The Feast of St. John the Apostle
[Scripture Readings: 1 Jn 1:1-4, Jn 20:2-8]
The last words a person speaks before dying sometimes express deep faith and love. When St. Stephen was being stoned to death he prayed, “Lord, do not hold this sin against them.” At her last breath St. Therese of Lisieux said, “My God, I love you.” St. Bernadette of Lourdes died as she whispered, “Holy Mary, pray for me a poor sinner, a poor sinner.” The Mexican Jesuit, Padre Pro, facing a firing squad, extended his arms in the form of a cross and proclaimed, “Viva Christo Rey!” Long live Christ the King. And then five bullets pierced his chest. Not everyone is as edifying. An elderly man on his death bed was told that angels were waiting to receive him. He gruffly replied, “Waiting are they? Well, darn it, let them wait.” Sometimes death is unexpected, and a person’s last words hint at what happens next, like those of an amateur electrician “I think the power’s off,” or a hiker in the woods “Don’t worry, it’s probably hibernating,” or a mailman’s last words “Nice doggie,” or finally those of a tourist in the jungles of Africa “So, you’re a cannibal.”
We don’t know the last words of John the Apostle, but St. Jerome writes that in John’s old age he kept saying, “Little children, love one another.” When his disciples asked why he repeated it so often, he replied, “Do this and it is enough, for it is the Lord’s command.”
St. John was not always so intent on loving others. As a young disciple, hardly more than twenty years old, he and his brother James were called “sons of thunder,” perhaps like their father, Zebedee. He couldn’t have been very pleased the day his boys left him with unmended fishing nets. When a village of Samaritans refused to receive Jesus they triggered the anger of James and John who wanted to call down fire and consume them. And when the two brothers caught a stranger casting out devils in Jesus’ name they jealously forbade him to ever do it again. To their violent tempers they added the ambition of their mother: “Grant us to sit one at your right and one at your left in your kingdom.” And they were proud, arguing about who was the greatest. Pride, ambition, jealousy, and anger prepared John for a tremendous fall on that dark night when he and the other apostles deserted the Lord and fled in fear. What did the mother of James and John say when she found her cowardly sons? Perhaps they were “sons of thunder” not so much like their father but like Mrs. Zebedee!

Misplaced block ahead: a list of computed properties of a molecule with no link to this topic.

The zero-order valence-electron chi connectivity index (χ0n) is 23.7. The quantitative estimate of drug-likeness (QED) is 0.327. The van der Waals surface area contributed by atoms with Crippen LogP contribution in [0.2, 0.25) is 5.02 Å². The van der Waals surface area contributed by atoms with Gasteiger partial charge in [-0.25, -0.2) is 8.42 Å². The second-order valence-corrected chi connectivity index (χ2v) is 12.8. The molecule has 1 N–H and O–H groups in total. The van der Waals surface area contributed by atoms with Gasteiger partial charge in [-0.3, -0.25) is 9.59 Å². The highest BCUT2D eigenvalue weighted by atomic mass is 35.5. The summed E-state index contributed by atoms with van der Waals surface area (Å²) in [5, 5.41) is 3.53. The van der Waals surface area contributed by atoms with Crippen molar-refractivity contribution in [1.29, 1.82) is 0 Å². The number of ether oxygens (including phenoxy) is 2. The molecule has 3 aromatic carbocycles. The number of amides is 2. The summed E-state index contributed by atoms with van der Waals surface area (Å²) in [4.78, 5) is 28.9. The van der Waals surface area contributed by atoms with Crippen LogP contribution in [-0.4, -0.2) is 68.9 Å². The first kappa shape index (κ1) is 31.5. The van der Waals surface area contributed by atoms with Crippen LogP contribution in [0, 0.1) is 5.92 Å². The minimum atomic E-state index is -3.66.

Robert Browning captures John’s shame in his poem, A Death in the Desert: John speaks, “Look at me who was present from the first! You know the things I saw … Christ transfigured … who had trod the sea and brought the dead to life. … Then came a test, ‘Forsake the Christ…’ You ask, ‘What should wring this from thee?’ What wrung it? A torchlight and a noise, the sudden Roman faces, violent hands, and fear of what the Jews might do! Just that, and it is written, ‘I forsook, and I fled.’ There was my trial and it ended thus.” His zealous anger, together with his pride and ambition for grand accomplishments, crumbled as he ran headlong from the garden, away from the Lord. John was not the young man with nothing but a linen cloth about his body, who ran away naked when the Roman soldiers tried to seize him. But John’s soul was just as naked, stripped of all pretenses, of all boasting and illusions of grandeur. His love was tested and he failed.